There is a common misconception about traveling as a digital nomad. A lot of people seem to think that you need to see new places every few weeks. Doing this will likely be really exciting in the beginning. But after a while, what will happen is – You will sooner or later experience travel fatigue. Because for most people, this kind of lifestyle is not sustainable. It’s just too mentally taxing.
I really get it, you have said your goodbyes to mom, dad and aunt Mary, you have money in the bank and its finally time to get out there and see what this place that we call earth has to offer. But first hear me out…
Roughly a year ago I was traveling around southeast Asia for a few months. I had a long list of all the places I wanted to see. I even marked them all out on google maps to find the most optimal route. And I saw them all. I saw them, but I didn’t really experience them. I didn’t really have time to stop and appreciate the beauty of the place I was visiting. I’m sure I’m not the only one here who made that mistake… I basically acted like it was my last few months of this planet and that I had to see it all. As digital nomads we are able to make money on the road. Because of that, there is no time pressure to see it all before your hard earned, saved up money runs out. You can afford to take it easy.
Enter Slow Travel
Or turtle travel as I like to call it. The idea is simply to stay longer in each place. Instead of a few weeks you can stay for 2-12 months. The main factor that decides the length of these stays will likely be the visa situation. But a lot of the time you can do a visa run to extend your stay in a country. There are a few reasons why this style of travel will reduce travel fatigue:
Connect with people on a deeper level
When you are just meeting people for a short period of time its hard to get out of the surface level conversations. You are likely stuck to small talk like “Where are you from?”, “Oh, cool I would love to visit that place”, “So where are you heading next?”. In the long run something will be missing in your personal relationships, and that is that deep level of communication you can only really have with someone that you know well. Slow travel enables you to get to know local people in the area and that brings me to the next point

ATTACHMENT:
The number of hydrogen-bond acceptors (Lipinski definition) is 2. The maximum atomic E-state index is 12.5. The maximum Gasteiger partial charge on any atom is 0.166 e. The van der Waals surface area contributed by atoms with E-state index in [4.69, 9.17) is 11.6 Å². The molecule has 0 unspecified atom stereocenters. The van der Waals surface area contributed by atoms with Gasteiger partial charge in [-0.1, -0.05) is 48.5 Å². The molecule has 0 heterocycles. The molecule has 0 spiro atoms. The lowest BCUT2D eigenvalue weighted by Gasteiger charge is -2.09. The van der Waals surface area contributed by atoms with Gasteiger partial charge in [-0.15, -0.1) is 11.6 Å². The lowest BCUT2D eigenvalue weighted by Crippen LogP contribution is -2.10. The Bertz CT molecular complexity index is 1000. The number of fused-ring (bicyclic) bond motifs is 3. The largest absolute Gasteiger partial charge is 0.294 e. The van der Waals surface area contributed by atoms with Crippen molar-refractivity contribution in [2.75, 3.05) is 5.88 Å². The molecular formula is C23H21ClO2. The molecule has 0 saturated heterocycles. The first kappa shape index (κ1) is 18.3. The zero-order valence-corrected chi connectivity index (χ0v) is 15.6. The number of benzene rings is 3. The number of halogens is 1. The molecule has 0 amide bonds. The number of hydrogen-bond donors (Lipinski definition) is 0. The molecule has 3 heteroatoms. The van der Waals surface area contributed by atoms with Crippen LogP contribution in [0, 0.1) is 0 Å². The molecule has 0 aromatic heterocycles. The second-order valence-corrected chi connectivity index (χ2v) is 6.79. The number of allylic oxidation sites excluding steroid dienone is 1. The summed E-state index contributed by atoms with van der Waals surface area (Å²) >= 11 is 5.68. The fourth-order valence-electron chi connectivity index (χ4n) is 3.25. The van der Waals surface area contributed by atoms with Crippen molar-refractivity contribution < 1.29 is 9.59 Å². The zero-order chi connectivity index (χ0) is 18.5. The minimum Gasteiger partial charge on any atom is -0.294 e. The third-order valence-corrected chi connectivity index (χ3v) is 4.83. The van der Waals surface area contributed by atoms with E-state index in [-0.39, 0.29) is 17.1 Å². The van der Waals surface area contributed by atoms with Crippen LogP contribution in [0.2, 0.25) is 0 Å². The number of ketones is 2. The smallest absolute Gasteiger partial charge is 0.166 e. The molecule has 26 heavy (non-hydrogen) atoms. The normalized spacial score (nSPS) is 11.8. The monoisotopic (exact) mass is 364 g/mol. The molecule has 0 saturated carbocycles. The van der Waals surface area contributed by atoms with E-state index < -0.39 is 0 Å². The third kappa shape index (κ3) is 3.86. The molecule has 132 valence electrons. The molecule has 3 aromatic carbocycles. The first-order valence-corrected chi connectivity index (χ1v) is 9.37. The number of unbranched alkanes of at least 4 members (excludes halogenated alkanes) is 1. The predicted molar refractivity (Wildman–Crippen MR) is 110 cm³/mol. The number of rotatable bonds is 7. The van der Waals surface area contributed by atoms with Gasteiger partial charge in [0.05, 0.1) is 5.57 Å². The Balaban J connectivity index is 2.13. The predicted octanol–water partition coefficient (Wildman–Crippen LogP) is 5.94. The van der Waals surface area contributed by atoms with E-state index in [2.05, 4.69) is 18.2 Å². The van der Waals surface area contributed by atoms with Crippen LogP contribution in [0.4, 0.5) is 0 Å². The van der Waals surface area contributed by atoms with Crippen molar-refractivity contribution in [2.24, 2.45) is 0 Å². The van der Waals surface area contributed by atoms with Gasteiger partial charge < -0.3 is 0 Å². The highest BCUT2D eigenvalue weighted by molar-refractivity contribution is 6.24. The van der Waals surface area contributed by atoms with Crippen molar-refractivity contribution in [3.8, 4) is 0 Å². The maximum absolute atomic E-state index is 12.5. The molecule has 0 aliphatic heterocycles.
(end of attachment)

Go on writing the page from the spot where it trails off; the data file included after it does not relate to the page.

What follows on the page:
Experience the culture
When most people arrive to a new area they go on tripadvisor and pull up the list of “top 10 tourist attractions”. Think about yourself back in your hometown. When you are going out to do something fun with friends, do you pull up that tripadvisor list? I think not. Tourist attractions are things that locals usually stay away from like the plague. Don’t get me wrong, it’s fine to visit tourist attractions. But don’t forget that there is so much more to a place. In other words, you won’t truly experience what it’s like unless you venture out from the tourist areas.
Another great part about staying long enough to experience the culture is that you also have time to learn the language. Learning languages is one of the best ways to understand the culture and why the people do things or behave in a certain way.
Without the high costs of constantly moving around it’s much easier to live on a lower budget. You can rent an apartment with a monthly contract instead of hotels and airbnb. You will also spend far less money on flights and other transportation. As you get to know the place you are living in, you learn where you can get the best value for your money without getting scammed.
Last but not least I put relaxation. Everything just becomes a lot more peaceful without the stressful constant traveling. You get the chance to truly enjoy the lifestyle that being a digital nomad enables you to live. Without the travel fatigue that so many people experience. Take it easy, life is not a race.
At the end of the day, everyone travels in their own way. But this post was about giving some advice for people who are experiencing travel fatigue. If that is something you are currently experiencing, I encourage you to try slow travel. If you would like to learn more about being a digital nomad you can follow this link here.